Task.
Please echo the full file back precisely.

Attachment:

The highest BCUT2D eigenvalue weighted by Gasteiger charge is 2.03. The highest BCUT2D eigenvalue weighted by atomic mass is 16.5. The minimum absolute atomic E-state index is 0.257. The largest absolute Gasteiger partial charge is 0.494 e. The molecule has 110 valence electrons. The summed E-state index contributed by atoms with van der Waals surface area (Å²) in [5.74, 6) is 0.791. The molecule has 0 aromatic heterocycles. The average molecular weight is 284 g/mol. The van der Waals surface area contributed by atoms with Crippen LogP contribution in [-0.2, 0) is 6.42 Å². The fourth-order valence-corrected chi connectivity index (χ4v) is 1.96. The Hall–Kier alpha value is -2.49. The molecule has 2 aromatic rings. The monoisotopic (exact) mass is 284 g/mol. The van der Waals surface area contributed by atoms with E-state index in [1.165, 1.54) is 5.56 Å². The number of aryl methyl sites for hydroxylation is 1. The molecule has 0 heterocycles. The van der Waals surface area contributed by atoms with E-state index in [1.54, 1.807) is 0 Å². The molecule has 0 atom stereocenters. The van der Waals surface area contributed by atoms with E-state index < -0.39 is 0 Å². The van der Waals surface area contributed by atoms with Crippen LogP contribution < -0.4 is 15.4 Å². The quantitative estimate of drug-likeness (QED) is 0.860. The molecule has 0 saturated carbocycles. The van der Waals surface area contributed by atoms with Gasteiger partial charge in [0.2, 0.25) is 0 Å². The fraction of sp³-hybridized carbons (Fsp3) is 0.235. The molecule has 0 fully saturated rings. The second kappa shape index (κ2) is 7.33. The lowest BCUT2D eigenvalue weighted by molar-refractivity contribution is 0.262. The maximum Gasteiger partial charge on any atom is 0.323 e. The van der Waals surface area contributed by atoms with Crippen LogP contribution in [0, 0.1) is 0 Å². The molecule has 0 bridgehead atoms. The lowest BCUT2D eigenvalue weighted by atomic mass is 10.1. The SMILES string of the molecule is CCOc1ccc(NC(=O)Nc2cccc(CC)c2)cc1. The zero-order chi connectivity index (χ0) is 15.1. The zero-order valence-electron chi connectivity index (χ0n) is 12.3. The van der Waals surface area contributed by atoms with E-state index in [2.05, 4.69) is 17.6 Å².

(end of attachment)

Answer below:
The highest BCUT2D eigenvalue weighted by Gasteiger charge is 2.03. The highest BCUT2D eigenvalue weighted by atomic mass is 16.5. The minimum absolute atomic E-state index is 0.257. The largest absolute Gasteiger partial charge is 0.494 e. The molecule has 110 valence electrons. The summed E-state index contributed by atoms with van der Waals surface area (Å²) in [5.74, 6) is 0.791. The molecule has 0 aromatic heterocycles. The average molecular weight is 284 g/mol. The van der Waals surface area contributed by atoms with Crippen LogP contribution in [-0.2, 0) is 6.42 Å². The fourth-order valence-corrected chi connectivity index (χ4v) is 1.96. The Hall–Kier alpha value is -2.49. The molecule has 2 aromatic rings. The monoisotopic (exact) mass is 284 g/mol. The van der Waals surface area contributed by atoms with E-state index in [1.165, 1.54) is 5.56 Å². The number of aryl methyl sites for hydroxylation is 1. The molecule has 0 heterocycles. The van der Waals surface area contributed by atoms with E-state index in [1.54, 1.807) is 0 Å². The molecule has 0 atom stereocenters. The van der Waals surface area contributed by atoms with E-state index < -0.39 is 0 Å². The van der Waals surface area contributed by atoms with Crippen LogP contribution < -0.4 is 15.4 Å². The quantitative estimate of drug-likeness (QED) is 0.860. The molecule has 0 saturated carbocycles. The van der Waals surface area contributed by atoms with Gasteiger partial charge in [0.2, 0.25) is 0 Å². The fraction of sp³-hybridized carbons (Fsp3) is 0.235. The molecule has 0 fully saturated rings. The second kappa shape index (κ2) is 7.33. The lowest BCUT2D eigenvalue weighted by molar-refractivity contribution is 0.262. The maximum Gasteiger partial charge on any atom is 0.323 e. The van der Waals surface area contributed by atoms with Crippen LogP contribution in [0, 0.1) is 0 Å². The molecule has 0 bridgehead atoms. The lowest BCUT2D eigenvalue weighted by atomic mass is 10.1. The SMILES string of the molecule is CCOc1ccc(NC(=O)Nc2cccc(CC)c2)cc1. The zero-order chi connectivity index (χ0) is 15.1. The zero-order valence-electron chi connectivity index (χ0n) is 12.3. The van der Waals surface area contributed by atoms with E-state index in [2.05, 4.69) is 17.6 Å².